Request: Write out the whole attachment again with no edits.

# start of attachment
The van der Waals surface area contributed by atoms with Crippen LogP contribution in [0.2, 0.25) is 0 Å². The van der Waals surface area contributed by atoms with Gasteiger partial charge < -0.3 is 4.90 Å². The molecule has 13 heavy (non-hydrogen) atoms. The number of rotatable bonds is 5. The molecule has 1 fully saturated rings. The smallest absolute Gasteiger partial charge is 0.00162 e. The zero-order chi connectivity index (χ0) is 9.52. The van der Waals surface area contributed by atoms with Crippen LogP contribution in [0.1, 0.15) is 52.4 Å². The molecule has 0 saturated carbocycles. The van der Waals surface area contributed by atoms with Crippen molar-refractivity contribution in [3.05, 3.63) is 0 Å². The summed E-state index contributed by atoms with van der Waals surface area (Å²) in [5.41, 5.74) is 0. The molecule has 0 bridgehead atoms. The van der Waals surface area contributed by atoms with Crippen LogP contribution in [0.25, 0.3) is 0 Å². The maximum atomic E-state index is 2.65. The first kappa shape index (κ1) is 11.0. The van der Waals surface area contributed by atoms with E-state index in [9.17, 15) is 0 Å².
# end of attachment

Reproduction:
The van der Waals surface area contributed by atoms with Crippen LogP contribution in [0.2, 0.25) is 0 Å². The van der Waals surface area contributed by atoms with Gasteiger partial charge < -0.3 is 4.90 Å². The molecule has 13 heavy (non-hydrogen) atoms. The number of rotatable bonds is 5. The molecule has 1 fully saturated rings. The smallest absolute Gasteiger partial charge is 0.00162 e. The zero-order chi connectivity index (χ0) is 9.52. The van der Waals surface area contributed by atoms with Crippen LogP contribution in [0.1, 0.15) is 52.4 Å². The molecule has 0 saturated carbocycles. The van der Waals surface area contributed by atoms with Crippen molar-refractivity contribution in [3.05, 3.63) is 0 Å². The summed E-state index contributed by atoms with van der Waals surface area (Å²) in [5.41, 5.74) is 0. The molecule has 0 bridgehead atoms. The van der Waals surface area contributed by atoms with Crippen LogP contribution in [0.25, 0.3) is 0 Å². The maximum atomic E-state index is 2.65. The first kappa shape index (κ1) is 11.0. The van der Waals surface area contributed by atoms with E-state index in [9.17, 15) is 0 Å².